"I havenÂ’t had this much fun playing video games since EverQuest came out, when it was classic. When I found out about this classic server, I was instantly attracted and came right away to this server. So, IÂ’m here for the classic feel and to relive EverQuest in its finest days."

"There is no other MMOG that is going to give you the level of nostalgia that Project 1999 will," added one of the guild's officers, Karsten. "This [server] offers you a better way of spending your classic time than any other server thatÂ’s ever been created, ever... TheyÂ’ve done a very good job of keeping the classic feel and keeping the integrity of the server... The hacking is very low."

Stanley Soulcat from Transcendence told me that for him, Project 1999 "is a rush and, at the same time an amazing chance to display your gaming skills in front of your peers... I would say significantly more so than in other games.

"If you liked EverQuest before it went to the moon," he concluded, "come back because they have recreated it in such an amazing fashion as to not be repeated."

With such a high level of nostalgic appreciation and enjoyment of the server, one may ask why SOE hasn't created a purely classic server. The Project 1999 team had its own theory on that.

"They had their attempt at it with the progression servers--Combine and Sleeper," offered Rogean. "That didnÂ’t live up to the expectations. Within three to four months, we were already in Luclin. People tend to think that the classic experience ends when Luclin opened, so at that point, a lot of people lost interest. Every month, another expansion opened and it rapidly declined in population.

"It wasnÂ’t a true rollback to 1999, so you were still using the latest client, the latest mechanics, the latest spawn updates and nerfs; all that stuff was still in the game. It didnÂ’t live up to the expectation in the long run, and Sony has come to the conclusion that it would be a hassle to open a classic server as they would have to support a different code base and a different server altogether, which is pretty much years older than anything theyÂ’re currently working on now, and they didnÂ’t want to deal with that hassle."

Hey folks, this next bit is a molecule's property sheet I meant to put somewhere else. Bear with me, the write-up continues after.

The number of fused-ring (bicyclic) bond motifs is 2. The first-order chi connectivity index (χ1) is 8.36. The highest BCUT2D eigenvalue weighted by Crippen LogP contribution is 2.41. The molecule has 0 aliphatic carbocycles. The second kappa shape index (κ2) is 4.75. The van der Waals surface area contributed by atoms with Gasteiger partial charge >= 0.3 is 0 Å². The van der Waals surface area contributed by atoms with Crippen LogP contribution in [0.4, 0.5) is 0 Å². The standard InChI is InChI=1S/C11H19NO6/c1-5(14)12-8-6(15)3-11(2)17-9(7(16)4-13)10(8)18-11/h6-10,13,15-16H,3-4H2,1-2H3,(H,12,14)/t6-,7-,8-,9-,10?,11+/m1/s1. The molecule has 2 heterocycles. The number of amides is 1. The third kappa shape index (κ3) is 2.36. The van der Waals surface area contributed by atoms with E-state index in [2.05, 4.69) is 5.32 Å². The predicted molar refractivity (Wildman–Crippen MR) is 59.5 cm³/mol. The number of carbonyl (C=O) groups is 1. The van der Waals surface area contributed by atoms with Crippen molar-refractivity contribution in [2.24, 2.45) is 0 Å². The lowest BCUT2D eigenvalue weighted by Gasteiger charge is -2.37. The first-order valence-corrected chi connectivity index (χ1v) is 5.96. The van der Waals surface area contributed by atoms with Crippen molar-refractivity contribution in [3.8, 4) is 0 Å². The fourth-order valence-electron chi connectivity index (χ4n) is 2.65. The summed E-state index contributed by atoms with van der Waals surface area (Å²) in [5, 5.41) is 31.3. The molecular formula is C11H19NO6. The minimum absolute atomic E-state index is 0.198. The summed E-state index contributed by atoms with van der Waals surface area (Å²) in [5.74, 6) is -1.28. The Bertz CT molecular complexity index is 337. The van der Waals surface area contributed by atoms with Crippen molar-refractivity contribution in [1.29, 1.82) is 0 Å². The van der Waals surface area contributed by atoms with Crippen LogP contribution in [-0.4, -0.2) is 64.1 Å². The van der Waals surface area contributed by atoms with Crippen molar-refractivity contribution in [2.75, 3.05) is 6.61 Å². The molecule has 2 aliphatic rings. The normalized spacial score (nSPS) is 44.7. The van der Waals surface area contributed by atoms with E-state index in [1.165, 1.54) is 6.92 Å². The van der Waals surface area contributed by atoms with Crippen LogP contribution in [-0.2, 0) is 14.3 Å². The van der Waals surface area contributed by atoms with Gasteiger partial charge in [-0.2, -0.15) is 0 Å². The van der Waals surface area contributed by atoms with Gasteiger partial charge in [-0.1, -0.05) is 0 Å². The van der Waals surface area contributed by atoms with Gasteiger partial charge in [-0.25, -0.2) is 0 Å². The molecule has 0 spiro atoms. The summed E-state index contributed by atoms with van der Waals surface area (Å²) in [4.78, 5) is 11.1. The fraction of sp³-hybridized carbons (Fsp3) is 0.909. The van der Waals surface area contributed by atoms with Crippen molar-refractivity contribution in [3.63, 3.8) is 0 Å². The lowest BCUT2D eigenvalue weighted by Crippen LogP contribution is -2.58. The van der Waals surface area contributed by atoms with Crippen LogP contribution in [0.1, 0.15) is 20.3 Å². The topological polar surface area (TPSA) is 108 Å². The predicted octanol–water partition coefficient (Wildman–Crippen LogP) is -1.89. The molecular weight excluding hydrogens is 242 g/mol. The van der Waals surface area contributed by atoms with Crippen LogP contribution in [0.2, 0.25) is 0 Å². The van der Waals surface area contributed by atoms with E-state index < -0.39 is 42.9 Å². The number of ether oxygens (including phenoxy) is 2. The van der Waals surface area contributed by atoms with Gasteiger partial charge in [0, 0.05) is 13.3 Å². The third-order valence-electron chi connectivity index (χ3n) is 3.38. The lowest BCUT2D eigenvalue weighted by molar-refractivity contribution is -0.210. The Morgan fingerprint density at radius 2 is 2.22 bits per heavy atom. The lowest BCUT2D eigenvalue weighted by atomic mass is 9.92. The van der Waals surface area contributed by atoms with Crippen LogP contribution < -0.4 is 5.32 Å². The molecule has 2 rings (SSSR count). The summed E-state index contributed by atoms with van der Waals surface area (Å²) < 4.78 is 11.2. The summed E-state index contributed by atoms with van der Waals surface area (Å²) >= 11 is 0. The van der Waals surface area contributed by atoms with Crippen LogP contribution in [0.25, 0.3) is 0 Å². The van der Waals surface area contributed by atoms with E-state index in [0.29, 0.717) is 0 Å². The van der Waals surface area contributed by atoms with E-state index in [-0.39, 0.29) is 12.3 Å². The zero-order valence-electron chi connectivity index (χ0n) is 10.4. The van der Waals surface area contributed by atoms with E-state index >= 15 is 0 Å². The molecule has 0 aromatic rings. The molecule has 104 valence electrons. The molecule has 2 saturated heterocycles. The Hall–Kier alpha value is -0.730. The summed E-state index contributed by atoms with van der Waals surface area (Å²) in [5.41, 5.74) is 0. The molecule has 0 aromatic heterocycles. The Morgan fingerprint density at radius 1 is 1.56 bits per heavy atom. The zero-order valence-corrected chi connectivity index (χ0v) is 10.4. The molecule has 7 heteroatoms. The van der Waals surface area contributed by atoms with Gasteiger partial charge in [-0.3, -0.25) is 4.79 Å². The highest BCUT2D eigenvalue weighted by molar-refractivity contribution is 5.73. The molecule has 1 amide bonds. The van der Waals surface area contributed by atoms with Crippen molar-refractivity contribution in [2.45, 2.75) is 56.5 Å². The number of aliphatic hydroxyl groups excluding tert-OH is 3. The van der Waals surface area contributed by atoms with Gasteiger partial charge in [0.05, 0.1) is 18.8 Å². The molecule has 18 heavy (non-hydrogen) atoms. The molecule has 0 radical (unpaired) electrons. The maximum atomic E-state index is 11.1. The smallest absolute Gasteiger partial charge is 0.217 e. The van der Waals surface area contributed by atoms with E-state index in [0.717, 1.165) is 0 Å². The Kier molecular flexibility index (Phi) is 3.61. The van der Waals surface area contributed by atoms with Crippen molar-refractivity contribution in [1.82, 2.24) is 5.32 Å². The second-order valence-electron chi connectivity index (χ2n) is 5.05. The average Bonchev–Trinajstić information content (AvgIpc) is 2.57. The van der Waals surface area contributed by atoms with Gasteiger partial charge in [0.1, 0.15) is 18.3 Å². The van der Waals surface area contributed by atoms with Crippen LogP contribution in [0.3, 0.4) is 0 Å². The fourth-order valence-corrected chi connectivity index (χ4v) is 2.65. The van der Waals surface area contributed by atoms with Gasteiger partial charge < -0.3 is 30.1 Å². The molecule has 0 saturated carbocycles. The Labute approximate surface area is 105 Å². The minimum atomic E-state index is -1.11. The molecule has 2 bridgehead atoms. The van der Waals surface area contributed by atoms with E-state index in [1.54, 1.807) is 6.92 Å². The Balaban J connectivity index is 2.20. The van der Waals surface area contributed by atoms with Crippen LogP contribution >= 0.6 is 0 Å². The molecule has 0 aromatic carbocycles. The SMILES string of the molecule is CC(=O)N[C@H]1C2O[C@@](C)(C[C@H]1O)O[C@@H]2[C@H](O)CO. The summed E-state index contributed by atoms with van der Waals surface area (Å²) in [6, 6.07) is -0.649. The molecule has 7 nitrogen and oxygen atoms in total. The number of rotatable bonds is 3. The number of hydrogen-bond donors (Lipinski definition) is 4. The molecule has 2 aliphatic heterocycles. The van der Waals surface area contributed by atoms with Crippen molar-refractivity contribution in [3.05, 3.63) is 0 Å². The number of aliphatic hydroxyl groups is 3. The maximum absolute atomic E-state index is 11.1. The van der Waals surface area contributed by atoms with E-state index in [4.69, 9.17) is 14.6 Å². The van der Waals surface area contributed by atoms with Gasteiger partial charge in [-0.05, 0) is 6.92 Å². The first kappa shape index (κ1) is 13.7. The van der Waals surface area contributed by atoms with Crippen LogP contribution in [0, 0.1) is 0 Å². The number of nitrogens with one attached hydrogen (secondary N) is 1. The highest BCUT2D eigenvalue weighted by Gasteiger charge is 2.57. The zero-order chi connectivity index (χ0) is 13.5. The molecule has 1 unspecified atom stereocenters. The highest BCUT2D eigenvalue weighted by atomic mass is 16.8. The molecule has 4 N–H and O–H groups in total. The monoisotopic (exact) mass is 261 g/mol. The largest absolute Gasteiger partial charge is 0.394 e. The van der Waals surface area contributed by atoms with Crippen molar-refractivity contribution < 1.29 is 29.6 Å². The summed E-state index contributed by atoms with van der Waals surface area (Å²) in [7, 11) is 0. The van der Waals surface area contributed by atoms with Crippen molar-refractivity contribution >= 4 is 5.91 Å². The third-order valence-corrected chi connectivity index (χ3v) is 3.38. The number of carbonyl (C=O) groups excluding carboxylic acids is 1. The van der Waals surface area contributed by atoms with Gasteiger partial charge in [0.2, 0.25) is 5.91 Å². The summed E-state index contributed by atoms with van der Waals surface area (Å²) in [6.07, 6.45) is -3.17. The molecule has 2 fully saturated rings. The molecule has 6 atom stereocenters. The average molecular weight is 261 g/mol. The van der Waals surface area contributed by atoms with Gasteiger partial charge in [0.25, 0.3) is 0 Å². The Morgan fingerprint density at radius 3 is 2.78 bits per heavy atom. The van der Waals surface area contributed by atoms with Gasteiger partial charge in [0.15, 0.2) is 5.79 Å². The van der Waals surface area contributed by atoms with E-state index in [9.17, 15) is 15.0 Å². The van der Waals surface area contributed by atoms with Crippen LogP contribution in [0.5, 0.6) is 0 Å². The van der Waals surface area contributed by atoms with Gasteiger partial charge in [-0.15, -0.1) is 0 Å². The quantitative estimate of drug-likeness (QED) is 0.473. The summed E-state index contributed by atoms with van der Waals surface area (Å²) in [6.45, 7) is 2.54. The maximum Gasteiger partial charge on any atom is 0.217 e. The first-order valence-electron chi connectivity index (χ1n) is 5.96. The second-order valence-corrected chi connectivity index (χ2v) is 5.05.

Raiding Vox in Project 1999
Raiding Vox in Project 1999

Whether or not Sony creates a Classic server or missed their chance, they're still very much committed to EverQuest and its players. Recent rumors have cropped up that Underfoot would be the last expansion of the game's 11-year running. Smedley confirmed that this was indeed just a rumor.

"I came out of a meeting two weeks ago where we were focusing on an expansion that will be coming out later this year," he told me at GDC in early March.

I also asked him about the future of EverQuest and "EverQuest 'Next' " which was leaked out in the game's Anniversary book last year. What is "EverQuest 'Next'?"

"It’s what it sounds like," Smedley said. "We’re not going to stand still with the EverQuest franchise. We’re working with it now and we’re going to take it to the next level. We intend for it to be the game of the century – you watch."

The Bottom Line

For over a decade now EverQuest has enthralled thousands of gamers around the world. Nostalgia has played a large role in reserving the game a special spot in player's lives. There's something markedly powerful about a title that can retain such popularity long past its expiry date in terms of advancement in the technology of today. Such potency to power motivation for players to not only rebuild the experience by hand, but be joined by thousands of others with the same sentimental affinity to play the game is not only rare, but impinging monumental.

Whether it be the difficulty of the game, the social implications, or just the fondness of yesteryear that brings players back one thing is amply clear: The impression that EverQuest made in 1999 is still very much recognizable today.

If the enticement to play the game as it was over a decade ago pulls you strongly, Project 1999 has made a lot of people happy but at the cost of breaching the EULA with SOE. Maybe one day we will see the teams from Sony and Project 1999 come together and find a solution. When that day comes, bring a sleeping bag, because it will be one hell of a lineup to get in game.